What is a Statutory Periodic Tenancy?
An assured shorthold tenancy automatically becomes a “periodic tenancy” if new contracts aren’t signed after the fixed-terms expire in the original Tenancy Agreement and the same tenant(s) remain in the property. When this happens, the tenancy will continue due to statute, and technically a new tenancy begins, but all the same terms and conditions apply, but the only difference is that the contract becomes periodic, otherwise known as a ‘rolling’ contract, which typically runs on a month-by-month period.
The “period” is dependent on how frequently the rent is paid. For example, if the rent is paid on a PCM (Per Calendar Month) basis, which is most often the case, then the contract will run on a month-by-month basis (unlike fixed term contracts, which most commonly run for 12 months). Same principle applies if the rent is paid on a weekly or bi-weekly basis. If the tenant paid six months’ worth of rent up front, then the period of the tenancy will reflect this last payment (so it will be a six month periodic tenancy).
Many people assume that as soon as a tenancy expires (e.g. the fixed date has come to an end/passes) that the tenancy automatically terminates. That is not the case.
Most tenancies today are assured shorthold tenancies, so in most situations where tenants stay on after the end of the fixed term, they will have a statutory periodic tenancy.
What is a Contractual Periodic Tenancy?
A “Contractual periodic tenancy” is slightly different to a “Statutory periodic tenancy”
A contractual periodic tenancy exists when both landlord and tenant agree in contract that the tenancy will become a periodic tenancy after the fixed term, as opposed to allowing it to naturally roll into a periodic tenancy. And unlike a “Statutory periodic tenancy”, a “Contractual periodic tenancy” does not start a new tenancy, but continues from the previous fixed tenancy.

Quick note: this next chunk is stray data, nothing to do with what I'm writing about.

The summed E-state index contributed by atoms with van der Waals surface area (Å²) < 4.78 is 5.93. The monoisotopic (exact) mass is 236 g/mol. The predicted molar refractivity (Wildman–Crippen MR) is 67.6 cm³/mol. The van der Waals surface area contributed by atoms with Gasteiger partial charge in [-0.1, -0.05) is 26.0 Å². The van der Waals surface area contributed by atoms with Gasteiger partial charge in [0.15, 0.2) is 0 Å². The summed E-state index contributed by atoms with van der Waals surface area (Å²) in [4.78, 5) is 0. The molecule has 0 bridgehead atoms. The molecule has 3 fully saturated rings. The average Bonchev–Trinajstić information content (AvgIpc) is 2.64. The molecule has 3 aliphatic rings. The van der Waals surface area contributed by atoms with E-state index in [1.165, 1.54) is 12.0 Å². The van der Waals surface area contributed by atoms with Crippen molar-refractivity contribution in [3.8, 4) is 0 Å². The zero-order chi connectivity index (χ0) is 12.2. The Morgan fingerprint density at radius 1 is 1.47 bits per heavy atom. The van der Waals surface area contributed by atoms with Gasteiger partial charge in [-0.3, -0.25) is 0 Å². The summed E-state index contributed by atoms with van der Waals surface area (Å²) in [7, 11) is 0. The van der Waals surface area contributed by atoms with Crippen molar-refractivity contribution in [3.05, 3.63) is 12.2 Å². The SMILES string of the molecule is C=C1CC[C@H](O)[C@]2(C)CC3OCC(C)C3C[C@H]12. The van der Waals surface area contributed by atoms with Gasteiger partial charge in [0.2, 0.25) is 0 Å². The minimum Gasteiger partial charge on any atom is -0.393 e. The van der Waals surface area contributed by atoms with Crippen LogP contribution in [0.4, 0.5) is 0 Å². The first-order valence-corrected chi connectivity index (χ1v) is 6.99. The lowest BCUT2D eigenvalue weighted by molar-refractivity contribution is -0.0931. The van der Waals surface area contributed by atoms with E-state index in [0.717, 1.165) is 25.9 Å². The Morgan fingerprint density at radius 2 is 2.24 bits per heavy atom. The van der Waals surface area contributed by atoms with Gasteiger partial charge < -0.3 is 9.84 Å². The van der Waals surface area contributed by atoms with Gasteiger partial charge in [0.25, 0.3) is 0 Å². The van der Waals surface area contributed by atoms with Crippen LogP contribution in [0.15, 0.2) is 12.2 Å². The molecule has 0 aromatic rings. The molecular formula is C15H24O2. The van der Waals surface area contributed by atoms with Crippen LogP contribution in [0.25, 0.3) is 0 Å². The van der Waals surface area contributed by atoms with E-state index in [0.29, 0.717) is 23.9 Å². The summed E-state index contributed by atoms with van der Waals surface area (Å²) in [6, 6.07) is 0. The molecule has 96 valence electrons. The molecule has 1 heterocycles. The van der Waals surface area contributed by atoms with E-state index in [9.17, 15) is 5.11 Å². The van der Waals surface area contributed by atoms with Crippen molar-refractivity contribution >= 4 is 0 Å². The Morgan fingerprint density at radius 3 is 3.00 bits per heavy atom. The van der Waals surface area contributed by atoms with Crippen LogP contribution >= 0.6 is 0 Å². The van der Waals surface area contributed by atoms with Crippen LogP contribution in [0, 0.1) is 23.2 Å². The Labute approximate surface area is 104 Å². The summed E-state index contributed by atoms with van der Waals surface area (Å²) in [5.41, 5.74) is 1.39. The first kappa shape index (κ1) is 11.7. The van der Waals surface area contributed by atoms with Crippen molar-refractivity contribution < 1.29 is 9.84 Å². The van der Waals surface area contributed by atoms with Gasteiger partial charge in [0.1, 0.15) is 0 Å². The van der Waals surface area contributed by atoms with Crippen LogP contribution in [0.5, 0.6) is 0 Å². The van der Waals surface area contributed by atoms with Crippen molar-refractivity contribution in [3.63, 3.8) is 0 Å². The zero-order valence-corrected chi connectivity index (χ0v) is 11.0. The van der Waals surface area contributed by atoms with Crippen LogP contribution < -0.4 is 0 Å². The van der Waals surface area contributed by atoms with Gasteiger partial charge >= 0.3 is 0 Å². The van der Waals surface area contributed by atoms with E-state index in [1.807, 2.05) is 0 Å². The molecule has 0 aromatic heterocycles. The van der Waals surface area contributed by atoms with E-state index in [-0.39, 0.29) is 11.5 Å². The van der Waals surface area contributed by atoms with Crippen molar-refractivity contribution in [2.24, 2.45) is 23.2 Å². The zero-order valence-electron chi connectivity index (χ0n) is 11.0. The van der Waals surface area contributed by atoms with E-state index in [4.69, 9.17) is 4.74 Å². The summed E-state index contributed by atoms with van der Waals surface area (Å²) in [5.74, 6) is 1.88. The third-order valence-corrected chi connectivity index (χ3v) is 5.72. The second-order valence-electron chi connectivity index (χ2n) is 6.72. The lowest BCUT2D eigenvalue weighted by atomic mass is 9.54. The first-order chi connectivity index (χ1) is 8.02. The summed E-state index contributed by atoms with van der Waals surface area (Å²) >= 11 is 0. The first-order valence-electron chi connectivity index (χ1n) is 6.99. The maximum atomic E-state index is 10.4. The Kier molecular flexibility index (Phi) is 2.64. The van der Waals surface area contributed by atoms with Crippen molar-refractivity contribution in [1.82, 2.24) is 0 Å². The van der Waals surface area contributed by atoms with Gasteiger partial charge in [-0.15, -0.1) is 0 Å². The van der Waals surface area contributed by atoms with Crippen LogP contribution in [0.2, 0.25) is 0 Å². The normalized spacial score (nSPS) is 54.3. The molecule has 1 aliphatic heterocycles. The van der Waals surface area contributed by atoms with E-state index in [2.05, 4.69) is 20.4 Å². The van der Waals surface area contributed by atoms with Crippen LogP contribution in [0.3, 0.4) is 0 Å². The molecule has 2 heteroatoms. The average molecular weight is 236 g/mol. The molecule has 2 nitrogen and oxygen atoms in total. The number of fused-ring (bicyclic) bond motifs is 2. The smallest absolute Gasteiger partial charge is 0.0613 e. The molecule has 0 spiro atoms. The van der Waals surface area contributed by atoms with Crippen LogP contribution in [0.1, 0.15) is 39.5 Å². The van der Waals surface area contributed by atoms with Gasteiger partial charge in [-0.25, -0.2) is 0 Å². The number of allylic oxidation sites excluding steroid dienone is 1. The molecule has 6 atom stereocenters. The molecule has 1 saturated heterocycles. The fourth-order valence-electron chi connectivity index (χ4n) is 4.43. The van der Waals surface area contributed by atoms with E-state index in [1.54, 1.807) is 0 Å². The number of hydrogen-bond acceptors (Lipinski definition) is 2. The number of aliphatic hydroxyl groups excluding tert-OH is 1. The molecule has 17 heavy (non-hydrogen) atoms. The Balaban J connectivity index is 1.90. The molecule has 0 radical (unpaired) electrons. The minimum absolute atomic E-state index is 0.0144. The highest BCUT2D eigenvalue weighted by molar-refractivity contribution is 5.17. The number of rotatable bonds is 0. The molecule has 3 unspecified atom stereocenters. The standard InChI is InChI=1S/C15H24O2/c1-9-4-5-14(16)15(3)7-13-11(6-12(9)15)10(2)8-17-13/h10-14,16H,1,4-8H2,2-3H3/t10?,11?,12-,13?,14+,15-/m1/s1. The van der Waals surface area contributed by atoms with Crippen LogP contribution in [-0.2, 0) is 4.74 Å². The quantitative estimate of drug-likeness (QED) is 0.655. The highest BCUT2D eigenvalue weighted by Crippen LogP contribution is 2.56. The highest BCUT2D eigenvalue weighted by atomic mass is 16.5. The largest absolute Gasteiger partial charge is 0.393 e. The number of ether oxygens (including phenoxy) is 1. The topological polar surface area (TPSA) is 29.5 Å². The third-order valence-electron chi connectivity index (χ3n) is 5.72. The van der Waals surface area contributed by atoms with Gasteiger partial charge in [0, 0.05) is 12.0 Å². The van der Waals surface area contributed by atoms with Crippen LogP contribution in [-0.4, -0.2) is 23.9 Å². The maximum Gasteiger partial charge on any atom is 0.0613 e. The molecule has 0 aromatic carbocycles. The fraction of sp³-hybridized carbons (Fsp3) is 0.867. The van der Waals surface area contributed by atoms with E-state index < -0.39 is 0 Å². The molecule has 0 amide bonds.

It can be a contractual periodic tenancy in three ways:
- 1) By making it clear in the original tenancy agreement that the tenancy will become a “contractual periodic tenancy” after the fixed period (the word “contractual” should be stated).
- 2) By getting the tenant to sign a periodic tenancy agreement when the fixed term contract is shortly due to expire.
- 3) It is possible to start a tenancy with a periodic tenancy rather than a fixed term of 6 months or 12 months. You can do this by giving the tenant an initial term of just one month (or a week) and then just allowing it to run on. However, bear in mind you cannot serve notice to the tenant for at least 6 months, because they are still protected by their statutory rights which stipulates a shorthold tenancy cannot be shorter than 6 months. This can only be overturned if there is a mutual agreement by the landlord and tenant for the tenancy to end.
When this is done, the tenancy does not end, but continues (assuming the tenants don’t move out) on a periodic basis, as set out in the agreement. Normally this will be for a monthly periodic tenancy.
One of the advantages of contractual periodic tenancies is that you can specify what the period of your periodic tenancy will be so this creates certainty.